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Is there any difference between those three declarations?

var x;
var y:Object;
var z:*;

Is there anything in AS that's not an Object?

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1  
See [ What exactly does var x:* mean in actionscript ? ](stackoverflow.com/questions/207494/…). –  Matthew Flaschen Aug 2 '10 at 16:57

4 Answers 4

up vote 3 down vote accepted

var x; and var x:*; mean precisely the same thing to the compiler -- the variable can accept any type. Use :* rather than omitting type to enhance readability of your code.

Practically, var x:Object; is equivalent, since as you noted everything descends from Object. However, the compiler treats it different, and it tends to be slightly slower if you're accessing non-Object properties. Additionally, as noted by the other answers, attempting to assign undefined to an Object will automatically cast it to null.

I recommend using :* if your variable can accept more than one unrelated type of value, and using :Object when using an Object as an associative array.

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Everything but undefined is an Object so if you want a var to have the undefined value use the * type.

var a:*=undefined;
trace(a); // will trace undefined

var b:Object=undefined; // you will have a warning at compile time
trace(b); // will trace null
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The primary difference is that * can be assigned undefined and a namespace, whereas Object cannot. Everything else is fine for both.

I'd recommend using Object where possible as * has some oddness within the AVM.

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In your code, x is not typed, y is typed as the Object class (the foundation class of all ActionScript classes) and z is typed as any type of class. The upshot of this is that anytime you need to reference the public members of those variables, you will either need to cast them as instances of the class you are looking to use or else (in the case of your y Object, but also any other un-typed variables) you will have to test if y.hasOwnProperty("propertyName") before referencing it.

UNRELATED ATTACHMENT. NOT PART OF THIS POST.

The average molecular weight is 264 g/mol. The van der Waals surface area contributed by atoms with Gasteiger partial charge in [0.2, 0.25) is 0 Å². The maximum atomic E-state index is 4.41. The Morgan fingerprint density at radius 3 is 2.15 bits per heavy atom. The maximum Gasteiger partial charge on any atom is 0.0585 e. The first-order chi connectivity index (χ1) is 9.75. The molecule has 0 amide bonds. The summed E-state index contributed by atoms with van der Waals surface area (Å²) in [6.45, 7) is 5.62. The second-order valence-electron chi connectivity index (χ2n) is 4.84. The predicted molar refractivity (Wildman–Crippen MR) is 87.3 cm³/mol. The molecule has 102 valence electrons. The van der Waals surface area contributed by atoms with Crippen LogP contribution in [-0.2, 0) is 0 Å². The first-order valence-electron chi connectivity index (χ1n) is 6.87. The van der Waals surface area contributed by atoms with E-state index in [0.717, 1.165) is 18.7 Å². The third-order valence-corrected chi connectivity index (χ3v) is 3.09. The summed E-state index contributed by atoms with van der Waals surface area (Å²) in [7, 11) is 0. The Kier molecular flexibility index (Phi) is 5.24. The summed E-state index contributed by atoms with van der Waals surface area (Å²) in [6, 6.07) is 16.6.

Usually you only see the * in method arguments that can take more than one type of class. For example, you might have an event handler like

private function myHandler(event:*) : void {
  //statements
}

where event can refer to any type of event, and your method's code would determine which type that was before doing anything with it.

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2  
You do not have to cast untyped or Object-typed variables before accessing their properties. In fact, casting is significantly (50%+) slower than just accessing them straightaway. AS3 is a dynamic language. Additionally, x and z are exactly the same -- there is no semantic difference between the two syntaxes. –  Cory Petosky Aug 2 '10 at 17:03

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